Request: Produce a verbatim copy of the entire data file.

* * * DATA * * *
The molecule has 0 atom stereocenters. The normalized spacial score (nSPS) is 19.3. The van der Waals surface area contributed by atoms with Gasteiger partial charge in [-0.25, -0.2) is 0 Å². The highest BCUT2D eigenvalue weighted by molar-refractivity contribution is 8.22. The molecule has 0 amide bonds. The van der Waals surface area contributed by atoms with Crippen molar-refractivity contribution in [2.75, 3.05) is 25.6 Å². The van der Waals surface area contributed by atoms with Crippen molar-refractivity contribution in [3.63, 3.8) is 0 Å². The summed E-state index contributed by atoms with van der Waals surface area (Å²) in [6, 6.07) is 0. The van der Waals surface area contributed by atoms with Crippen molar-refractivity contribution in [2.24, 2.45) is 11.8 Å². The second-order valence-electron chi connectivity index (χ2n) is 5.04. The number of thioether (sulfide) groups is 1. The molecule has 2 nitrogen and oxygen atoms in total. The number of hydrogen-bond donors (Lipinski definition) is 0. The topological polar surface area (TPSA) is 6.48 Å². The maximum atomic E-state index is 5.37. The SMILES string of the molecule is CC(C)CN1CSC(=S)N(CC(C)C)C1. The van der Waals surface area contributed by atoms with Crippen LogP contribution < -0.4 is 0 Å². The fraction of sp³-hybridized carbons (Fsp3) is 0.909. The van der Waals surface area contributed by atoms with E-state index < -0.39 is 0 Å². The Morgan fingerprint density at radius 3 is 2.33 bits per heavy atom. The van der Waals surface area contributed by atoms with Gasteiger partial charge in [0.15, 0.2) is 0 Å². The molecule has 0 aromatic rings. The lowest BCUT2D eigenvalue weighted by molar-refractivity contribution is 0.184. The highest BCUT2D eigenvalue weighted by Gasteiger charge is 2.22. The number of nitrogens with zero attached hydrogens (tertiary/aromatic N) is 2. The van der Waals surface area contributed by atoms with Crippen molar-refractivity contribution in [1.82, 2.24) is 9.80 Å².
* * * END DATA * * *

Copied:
The molecule has 0 atom stereocenters. The normalized spacial score (nSPS) is 19.3. The van der Waals surface area contributed by atoms with Gasteiger partial charge in [-0.25, -0.2) is 0 Å². The highest BCUT2D eigenvalue weighted by molar-refractivity contribution is 8.22. The molecule has 0 amide bonds. The van der Waals surface area contributed by atoms with Crippen molar-refractivity contribution in [2.75, 3.05) is 25.6 Å². The van der Waals surface area contributed by atoms with Crippen molar-refractivity contribution in [3.63, 3.8) is 0 Å². The summed E-state index contributed by atoms with van der Waals surface area (Å²) in [6, 6.07) is 0. The van der Waals surface area contributed by atoms with Crippen molar-refractivity contribution in [2.24, 2.45) is 11.8 Å². The second-order valence-electron chi connectivity index (χ2n) is 5.04. The number of thioether (sulfide) groups is 1. The molecule has 2 nitrogen and oxygen atoms in total. The number of hydrogen-bond donors (Lipinski definition) is 0. The topological polar surface area (TPSA) is 6.48 Å². The maximum atomic E-state index is 5.37. The SMILES string of the molecule is CC(C)CN1CSC(=S)N(CC(C)C)C1. The van der Waals surface area contributed by atoms with Crippen LogP contribution < -0.4 is 0 Å². The fraction of sp³-hybridized carbons (Fsp3) is 0.909. The van der Waals surface area contributed by atoms with E-state index < -0.39 is 0 Å². The Morgan fingerprint density at radius 3 is 2.33 bits per heavy atom. The van der Waals surface area contributed by atoms with Gasteiger partial charge in [0.15, 0.2) is 0 Å². The molecule has 0 aromatic rings. The lowest BCUT2D eigenvalue weighted by molar-refractivity contribution is 0.184. The highest BCUT2D eigenvalue weighted by Gasteiger charge is 2.22. The number of nitrogens with zero attached hydrogens (tertiary/aromatic N) is 2. The van der Waals surface area contributed by atoms with Crippen molar-refractivity contribution in [1.82, 2.24) is 9.80 Å².